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Former teammates play as foes

Story by Dominic Johnson

Drake men’s tennis senior Jean Erasmus and former teammate Anis Ghorbel* played tennis in the same stadium in Tunis, Tunisia, on July 3, 2012. But for the first time since they arrived at Drake, the two Bulldogs weren’t there as teammates, but as rivals. The two were playing for their respective countries in a Davis Cup tie, Ghorbel for Tunisia and Erasmus for Namibia. Ghorbel’s Tunisia squad won the match 3-0, but it was an unforgettable experience for both players.

“It was funny to have Anis as my roommate, friend and teammate, and then all of sudden we are playing against each other for our representative countries,” Erasmus said.

This wasn’t the first time either player had competed in the Davis Cup for his country. This was Erasmus’ third time representing Namibia and Ghorbel’s fourth time playing for Tunisia. Once the two arrived in Tunisia for the competition, they began practicing with their teams. The impending match didn’t affect their camaraderie, though.

“The first day he saw me, he said ‘I’m dying, man, I just hit for 20 minutes and I’m dying,’” Ghorbel said with a laugh.

Unfortunately for the two athletes, they weren’t scheduled to play against each other when the lineups were announced. Erasmus only played singles while Ghorbel only played doubles.

“It would have been amazing if I could have played Jean in doubles,” Ghorbel said. “It was fun to play those guys. All those guys are nice. The Davis Cup is always an amazing experience.”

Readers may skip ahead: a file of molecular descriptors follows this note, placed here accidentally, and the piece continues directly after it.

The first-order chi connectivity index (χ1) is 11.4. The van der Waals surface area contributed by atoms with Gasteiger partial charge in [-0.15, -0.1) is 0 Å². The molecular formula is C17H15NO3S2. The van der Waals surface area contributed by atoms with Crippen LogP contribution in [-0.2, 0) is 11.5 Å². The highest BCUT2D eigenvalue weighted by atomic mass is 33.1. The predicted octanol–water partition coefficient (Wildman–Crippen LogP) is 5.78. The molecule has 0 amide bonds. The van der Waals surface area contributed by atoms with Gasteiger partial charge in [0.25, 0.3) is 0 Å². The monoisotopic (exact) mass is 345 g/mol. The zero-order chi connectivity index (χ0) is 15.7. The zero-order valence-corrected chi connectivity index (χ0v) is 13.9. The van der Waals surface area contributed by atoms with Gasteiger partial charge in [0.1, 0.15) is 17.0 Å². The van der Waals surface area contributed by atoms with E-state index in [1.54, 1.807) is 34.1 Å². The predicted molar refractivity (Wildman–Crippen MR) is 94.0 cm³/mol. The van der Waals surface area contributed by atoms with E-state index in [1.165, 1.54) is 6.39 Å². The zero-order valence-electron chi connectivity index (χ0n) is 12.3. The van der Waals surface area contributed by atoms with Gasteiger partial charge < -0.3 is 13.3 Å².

Erasmus played his match against Malek Jaziri, who was ranked No. 69 in the world at the time. Although Jaziri won the match 6-2, 6-4, Erasmus played well on the court against an elite tennis pro.

“I did manage to play the No. 69 in the world at the time, and honestly, it was a great experience, something I’ve never done before,” Erasmus said. “It was great to compete with a top pro and see where you are. Playing on clay courts is a very difficult thing for me, but I thought I did pretty well.”

Ghorbel agreed that his former Drake teammate performed well against his countryman. Ghorbel said he believed Erasmus’ play in high-level college competition prepared him well for the match against Jaziri.

“I was watching the match and really I couldn’t see any big, big difference between pro tennis and college tennis,” Ghorbel said. “I always train with Jaziri back home, and the difference that you can notice is a mental and physical difference. Obviously, he is a pro player, so he trains every day for like six hours, so he’s got amazing fitness and mentally is so strong in different situations.”

Ghorbel teamed up with Slim Hamza to post a 6-0, 6-3 win over their Namibian opponents in doubles. Although both players battled to get a win for their country, they still cheered for and supported each other.

“Even though he was supporting his own team, he still clapped and supported me in my own individual match,” Erasmus said.

Tunisia advanced to Group II of the Davis Cup after finishing first in the tournament held in Tunis, while Namibia stayed in Group III after finishing fifth.

Both Ghorbel and Erasmus will continue tennis after graduation in Futures tournaments, the minor leagues of the professional tennis circuit. Both players will continue to play in the Davis Cup and eagerly anticipate the next time they have the opportunity to face each other on the international stage.

“Hopefully, we can keep these amazing experiences going on,” Ghorbel said. “Hopefully, we can see each other in the Davis Cup in the future.”

*Editor’s Note: Since the interviews and reporting for this story were conducted, Anis Ghorbel left the Drake men’s tennis team.

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